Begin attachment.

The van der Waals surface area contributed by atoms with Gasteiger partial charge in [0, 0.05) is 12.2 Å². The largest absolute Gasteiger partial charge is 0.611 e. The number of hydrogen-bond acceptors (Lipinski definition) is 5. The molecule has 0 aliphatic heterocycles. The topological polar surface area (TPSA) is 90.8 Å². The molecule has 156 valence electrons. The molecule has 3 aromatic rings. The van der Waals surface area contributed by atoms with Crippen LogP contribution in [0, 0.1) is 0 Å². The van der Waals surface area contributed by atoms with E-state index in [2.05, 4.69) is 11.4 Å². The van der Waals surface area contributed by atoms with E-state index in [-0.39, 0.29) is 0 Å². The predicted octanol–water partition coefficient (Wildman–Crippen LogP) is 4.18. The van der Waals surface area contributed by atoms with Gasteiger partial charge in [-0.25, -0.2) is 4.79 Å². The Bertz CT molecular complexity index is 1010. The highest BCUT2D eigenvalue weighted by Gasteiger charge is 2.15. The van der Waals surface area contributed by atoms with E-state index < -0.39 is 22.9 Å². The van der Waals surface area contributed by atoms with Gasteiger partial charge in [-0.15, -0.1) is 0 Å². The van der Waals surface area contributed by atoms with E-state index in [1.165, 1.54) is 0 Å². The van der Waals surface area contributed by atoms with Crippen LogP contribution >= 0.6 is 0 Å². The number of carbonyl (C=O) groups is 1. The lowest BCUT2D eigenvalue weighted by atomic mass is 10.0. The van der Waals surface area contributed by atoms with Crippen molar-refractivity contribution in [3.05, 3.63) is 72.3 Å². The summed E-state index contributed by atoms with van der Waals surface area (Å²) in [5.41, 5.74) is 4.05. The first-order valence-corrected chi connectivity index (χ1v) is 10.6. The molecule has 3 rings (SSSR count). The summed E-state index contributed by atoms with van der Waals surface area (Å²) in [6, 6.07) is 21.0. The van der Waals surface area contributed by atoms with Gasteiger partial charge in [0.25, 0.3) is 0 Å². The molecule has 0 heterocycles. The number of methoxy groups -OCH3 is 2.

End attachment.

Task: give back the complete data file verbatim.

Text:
The van der Waals surface area contributed by atoms with Gasteiger partial charge in [0, 0.05) is 12.2 Å². The largest absolute Gasteiger partial charge is 0.611 e. The number of hydrogen-bond acceptors (Lipinski definition) is 5. The molecule has 0 aliphatic heterocycles. The topological polar surface area (TPSA) is 90.8 Å². The molecule has 156 valence electrons. The molecule has 3 aromatic rings. The van der Waals surface area contributed by atoms with Crippen LogP contribution in [0, 0.1) is 0 Å². The van der Waals surface area contributed by atoms with E-state index in [2.05, 4.69) is 11.4 Å². The van der Waals surface area contributed by atoms with E-state index in [-0.39, 0.29) is 0 Å². The predicted octanol–water partition coefficient (Wildman–Crippen LogP) is 4.18. The van der Waals surface area contributed by atoms with Gasteiger partial charge in [-0.25, -0.2) is 4.79 Å². The Bertz CT molecular complexity index is 1010. The highest BCUT2D eigenvalue weighted by Gasteiger charge is 2.15. The van der Waals surface area contributed by atoms with E-state index < -0.39 is 22.9 Å². The van der Waals surface area contributed by atoms with Gasteiger partial charge in [-0.15, -0.1) is 0 Å². The van der Waals surface area contributed by atoms with E-state index in [1.165, 1.54) is 0 Å². The van der Waals surface area contributed by atoms with Crippen LogP contribution >= 0.6 is 0 Å². The number of carbonyl (C=O) groups is 1. The lowest BCUT2D eigenvalue weighted by atomic mass is 10.0. The van der Waals surface area contributed by atoms with Crippen molar-refractivity contribution in [3.05, 3.63) is 72.3 Å². The summed E-state index contributed by atoms with van der Waals surface area (Å²) in [5.41, 5.74) is 4.05. The first-order valence-corrected chi connectivity index (χ1v) is 10.6. The molecule has 3 rings (SSSR count). The summed E-state index contributed by atoms with van der Waals surface area (Å²) in [6, 6.07) is 21.0. The van der Waals surface area contributed by atoms with Gasteiger partial charge in [0.25, 0.3) is 0 Å². The molecule has 0 heterocycles. The number of methoxy groups -OCH3 is 2.